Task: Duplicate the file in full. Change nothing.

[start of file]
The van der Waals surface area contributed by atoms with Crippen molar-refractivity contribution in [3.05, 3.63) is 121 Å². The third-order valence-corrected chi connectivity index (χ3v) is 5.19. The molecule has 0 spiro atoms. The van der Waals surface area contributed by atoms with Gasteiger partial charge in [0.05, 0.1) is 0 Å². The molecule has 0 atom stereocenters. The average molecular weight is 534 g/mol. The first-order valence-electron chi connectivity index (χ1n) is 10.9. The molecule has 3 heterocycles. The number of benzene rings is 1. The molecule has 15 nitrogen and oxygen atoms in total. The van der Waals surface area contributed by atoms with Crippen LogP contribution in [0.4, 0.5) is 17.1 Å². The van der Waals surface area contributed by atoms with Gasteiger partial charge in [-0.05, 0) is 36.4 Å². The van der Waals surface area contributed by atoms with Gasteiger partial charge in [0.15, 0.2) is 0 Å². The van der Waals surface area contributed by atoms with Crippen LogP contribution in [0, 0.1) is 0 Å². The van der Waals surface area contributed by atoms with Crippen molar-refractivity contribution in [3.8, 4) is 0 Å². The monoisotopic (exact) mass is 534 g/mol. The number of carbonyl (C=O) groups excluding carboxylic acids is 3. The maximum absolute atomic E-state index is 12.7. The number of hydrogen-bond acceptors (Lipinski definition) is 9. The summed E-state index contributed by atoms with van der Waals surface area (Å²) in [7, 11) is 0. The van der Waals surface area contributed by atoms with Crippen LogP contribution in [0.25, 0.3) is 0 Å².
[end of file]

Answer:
The van der Waals surface area contributed by atoms with Crippen molar-refractivity contribution in [3.05, 3.63) is 121 Å². The third-order valence-corrected chi connectivity index (χ3v) is 5.19. The molecule has 0 spiro atoms. The van der Waals surface area contributed by atoms with Gasteiger partial charge in [0.05, 0.1) is 0 Å². The molecule has 0 atom stereocenters. The average molecular weight is 534 g/mol. The first-order valence-electron chi connectivity index (χ1n) is 10.9. The molecule has 3 heterocycles. The number of benzene rings is 1. The molecule has 15 nitrogen and oxygen atoms in total. The van der Waals surface area contributed by atoms with Crippen LogP contribution in [0.4, 0.5) is 17.1 Å². The van der Waals surface area contributed by atoms with Gasteiger partial charge in [-0.05, 0) is 36.4 Å². The van der Waals surface area contributed by atoms with Gasteiger partial charge in [0.15, 0.2) is 0 Å². The van der Waals surface area contributed by atoms with Crippen LogP contribution in [0, 0.1) is 0 Å². The van der Waals surface area contributed by atoms with Crippen molar-refractivity contribution in [3.8, 4) is 0 Å². The monoisotopic (exact) mass is 534 g/mol. The number of carbonyl (C=O) groups excluding carboxylic acids is 3. The maximum absolute atomic E-state index is 12.7. The number of hydrogen-bond acceptors (Lipinski definition) is 9. The summed E-state index contributed by atoms with van der Waals surface area (Å²) in [7, 11) is 0. The van der Waals surface area contributed by atoms with Crippen LogP contribution in [0.25, 0.3) is 0 Å².